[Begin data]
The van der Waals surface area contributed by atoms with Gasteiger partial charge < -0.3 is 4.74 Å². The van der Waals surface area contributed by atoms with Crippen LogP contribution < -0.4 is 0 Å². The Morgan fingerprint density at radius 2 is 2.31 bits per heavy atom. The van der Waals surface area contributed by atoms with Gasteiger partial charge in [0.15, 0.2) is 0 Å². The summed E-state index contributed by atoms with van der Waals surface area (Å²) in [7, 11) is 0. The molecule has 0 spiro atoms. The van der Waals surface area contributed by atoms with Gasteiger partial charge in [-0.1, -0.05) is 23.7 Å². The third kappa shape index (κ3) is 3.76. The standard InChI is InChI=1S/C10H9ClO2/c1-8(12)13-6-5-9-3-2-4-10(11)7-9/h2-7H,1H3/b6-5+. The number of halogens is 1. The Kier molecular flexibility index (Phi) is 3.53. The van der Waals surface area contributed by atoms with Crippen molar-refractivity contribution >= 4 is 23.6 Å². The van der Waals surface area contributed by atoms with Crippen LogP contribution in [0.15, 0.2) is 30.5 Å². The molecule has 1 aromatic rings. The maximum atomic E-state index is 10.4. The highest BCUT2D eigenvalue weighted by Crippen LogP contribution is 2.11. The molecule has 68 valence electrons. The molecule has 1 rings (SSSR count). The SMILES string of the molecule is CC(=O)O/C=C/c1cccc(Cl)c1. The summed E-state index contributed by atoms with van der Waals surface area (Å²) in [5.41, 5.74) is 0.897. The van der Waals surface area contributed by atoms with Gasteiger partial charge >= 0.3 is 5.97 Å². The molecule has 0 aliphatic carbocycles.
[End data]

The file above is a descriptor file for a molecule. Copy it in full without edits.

The van der Waals surface area contributed by atoms with Gasteiger partial charge < -0.3 is 4.74 Å². The van der Waals surface area contributed by atoms with Crippen LogP contribution < -0.4 is 0 Å². The Morgan fingerprint density at radius 2 is 2.31 bits per heavy atom. The van der Waals surface area contributed by atoms with Gasteiger partial charge in [0.15, 0.2) is 0 Å². The summed E-state index contributed by atoms with van der Waals surface area (Å²) in [7, 11) is 0. The molecule has 0 spiro atoms. The van der Waals surface area contributed by atoms with Gasteiger partial charge in [-0.1, -0.05) is 23.7 Å². The third kappa shape index (κ3) is 3.76. The standard InChI is InChI=1S/C10H9ClO2/c1-8(12)13-6-5-9-3-2-4-10(11)7-9/h2-7H,1H3/b6-5+. The number of halogens is 1. The Kier molecular flexibility index (Phi) is 3.53. The van der Waals surface area contributed by atoms with Crippen molar-refractivity contribution >= 4 is 23.6 Å². The van der Waals surface area contributed by atoms with Crippen LogP contribution in [0.15, 0.2) is 30.5 Å². The molecule has 1 aromatic rings. The maximum atomic E-state index is 10.4. The highest BCUT2D eigenvalue weighted by Crippen LogP contribution is 2.11. The molecule has 68 valence electrons. The molecule has 1 rings (SSSR count). The SMILES string of the molecule is CC(=O)O/C=C/c1cccc(Cl)c1. The summed E-state index contributed by atoms with van der Waals surface area (Å²) in [5.41, 5.74) is 0.897. The van der Waals surface area contributed by atoms with Gasteiger partial charge >= 0.3 is 5.97 Å². The molecule has 0 aliphatic carbocycles.